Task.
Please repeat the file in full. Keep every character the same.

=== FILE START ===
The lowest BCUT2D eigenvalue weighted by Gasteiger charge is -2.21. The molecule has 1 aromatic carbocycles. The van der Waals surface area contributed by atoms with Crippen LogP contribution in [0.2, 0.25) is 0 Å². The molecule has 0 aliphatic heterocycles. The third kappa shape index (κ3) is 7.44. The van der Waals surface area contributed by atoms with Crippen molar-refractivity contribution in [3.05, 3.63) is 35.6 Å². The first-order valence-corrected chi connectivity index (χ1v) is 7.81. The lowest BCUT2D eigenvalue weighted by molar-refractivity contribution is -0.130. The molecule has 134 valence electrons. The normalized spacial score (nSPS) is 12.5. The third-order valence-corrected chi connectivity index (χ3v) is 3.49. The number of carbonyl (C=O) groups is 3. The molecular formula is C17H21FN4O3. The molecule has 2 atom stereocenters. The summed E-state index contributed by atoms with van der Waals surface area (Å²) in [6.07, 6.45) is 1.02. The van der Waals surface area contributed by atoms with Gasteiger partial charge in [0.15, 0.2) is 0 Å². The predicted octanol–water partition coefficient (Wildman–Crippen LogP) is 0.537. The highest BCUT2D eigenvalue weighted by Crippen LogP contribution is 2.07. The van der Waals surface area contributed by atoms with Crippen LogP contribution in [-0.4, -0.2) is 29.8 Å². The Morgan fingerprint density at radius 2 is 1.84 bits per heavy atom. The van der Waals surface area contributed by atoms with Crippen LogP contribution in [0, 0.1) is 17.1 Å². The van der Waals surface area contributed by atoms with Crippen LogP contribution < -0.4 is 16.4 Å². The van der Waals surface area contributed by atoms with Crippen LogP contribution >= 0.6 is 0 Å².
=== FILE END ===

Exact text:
The lowest BCUT2D eigenvalue weighted by Gasteiger charge is -2.21. The molecule has 1 aromatic carbocycles. The van der Waals surface area contributed by atoms with Crippen LogP contribution in [0.2, 0.25) is 0 Å². The molecule has 0 aliphatic heterocycles. The third kappa shape index (κ3) is 7.44. The van der Waals surface area contributed by atoms with Crippen molar-refractivity contribution in [3.05, 3.63) is 35.6 Å². The first-order valence-corrected chi connectivity index (χ1v) is 7.81. The lowest BCUT2D eigenvalue weighted by molar-refractivity contribution is -0.130. The molecule has 134 valence electrons. The normalized spacial score (nSPS) is 12.5. The third-order valence-corrected chi connectivity index (χ3v) is 3.49. The number of carbonyl (C=O) groups is 3. The molecular formula is C17H21FN4O3. The molecule has 2 atom stereocenters. The summed E-state index contributed by atoms with van der Waals surface area (Å²) in [6.07, 6.45) is 1.02. The van der Waals surface area contributed by atoms with Gasteiger partial charge in [0.15, 0.2) is 0 Å². The predicted octanol–water partition coefficient (Wildman–Crippen LogP) is 0.537. The highest BCUT2D eigenvalue weighted by Crippen LogP contribution is 2.07. The van der Waals surface area contributed by atoms with Crippen LogP contribution in [-0.4, -0.2) is 29.8 Å². The Morgan fingerprint density at radius 2 is 1.84 bits per heavy atom. The van der Waals surface area contributed by atoms with Crippen LogP contribution in [0, 0.1) is 17.1 Å². The van der Waals surface area contributed by atoms with Crippen LogP contribution < -0.4 is 16.4 Å². The van der Waals surface area contributed by atoms with Crippen LogP contribution >= 0.6 is 0 Å².